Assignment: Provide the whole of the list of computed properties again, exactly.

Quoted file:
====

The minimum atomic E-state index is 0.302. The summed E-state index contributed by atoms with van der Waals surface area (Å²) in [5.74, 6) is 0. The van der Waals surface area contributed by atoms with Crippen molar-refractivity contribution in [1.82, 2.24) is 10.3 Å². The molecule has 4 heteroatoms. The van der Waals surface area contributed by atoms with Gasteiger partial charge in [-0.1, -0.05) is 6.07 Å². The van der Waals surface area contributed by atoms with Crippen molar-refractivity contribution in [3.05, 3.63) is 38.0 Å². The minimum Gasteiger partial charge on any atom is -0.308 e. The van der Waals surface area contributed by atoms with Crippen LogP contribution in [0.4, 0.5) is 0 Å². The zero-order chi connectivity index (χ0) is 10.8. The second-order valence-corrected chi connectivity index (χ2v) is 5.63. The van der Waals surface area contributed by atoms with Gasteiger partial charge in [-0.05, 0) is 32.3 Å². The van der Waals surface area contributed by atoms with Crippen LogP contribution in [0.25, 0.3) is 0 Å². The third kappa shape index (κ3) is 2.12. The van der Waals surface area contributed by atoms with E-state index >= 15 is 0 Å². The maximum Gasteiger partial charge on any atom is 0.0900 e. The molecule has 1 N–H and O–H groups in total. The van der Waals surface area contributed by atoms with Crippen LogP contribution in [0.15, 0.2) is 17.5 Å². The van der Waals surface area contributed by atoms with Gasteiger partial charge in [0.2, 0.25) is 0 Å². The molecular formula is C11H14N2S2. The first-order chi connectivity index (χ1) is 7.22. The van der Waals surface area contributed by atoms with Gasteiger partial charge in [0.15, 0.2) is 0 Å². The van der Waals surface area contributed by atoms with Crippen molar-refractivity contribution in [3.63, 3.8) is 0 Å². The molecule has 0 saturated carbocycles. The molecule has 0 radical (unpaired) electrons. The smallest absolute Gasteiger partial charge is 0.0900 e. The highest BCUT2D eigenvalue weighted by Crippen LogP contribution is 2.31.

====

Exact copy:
The minimum atomic E-state index is 0.302. The summed E-state index contributed by atoms with van der Waals surface area (Å²) in [5.74, 6) is 0. The van der Waals surface area contributed by atoms with Crippen molar-refractivity contribution in [1.82, 2.24) is 10.3 Å². The molecule has 4 heteroatoms. The van der Waals surface area contributed by atoms with Gasteiger partial charge in [-0.1, -0.05) is 6.07 Å². The van der Waals surface area contributed by atoms with Crippen molar-refractivity contribution in [3.05, 3.63) is 38.0 Å². The minimum Gasteiger partial charge on any atom is -0.308 e. The van der Waals surface area contributed by atoms with Crippen LogP contribution in [0.4, 0.5) is 0 Å². The zero-order chi connectivity index (χ0) is 10.8. The second-order valence-corrected chi connectivity index (χ2v) is 5.63. The van der Waals surface area contributed by atoms with Gasteiger partial charge in [-0.05, 0) is 32.3 Å². The van der Waals surface area contributed by atoms with Crippen LogP contribution in [0.25, 0.3) is 0 Å². The third kappa shape index (κ3) is 2.12. The van der Waals surface area contributed by atoms with E-state index >= 15 is 0 Å². The maximum Gasteiger partial charge on any atom is 0.0900 e. The molecule has 1 N–H and O–H groups in total. The van der Waals surface area contributed by atoms with Crippen LogP contribution in [0.15, 0.2) is 17.5 Å². The van der Waals surface area contributed by atoms with Gasteiger partial charge in [0.2, 0.25) is 0 Å². The molecular formula is C11H14N2S2. The first-order chi connectivity index (χ1) is 7.22. The van der Waals surface area contributed by atoms with Gasteiger partial charge in [0.15, 0.2) is 0 Å². The van der Waals surface area contributed by atoms with Crippen molar-refractivity contribution in [3.63, 3.8) is 0 Å². The molecule has 0 saturated carbocycles. The molecule has 0 radical (unpaired) electrons. The smallest absolute Gasteiger partial charge is 0.0900 e. The highest BCUT2D eigenvalue weighted by Crippen LogP contribution is 2.31.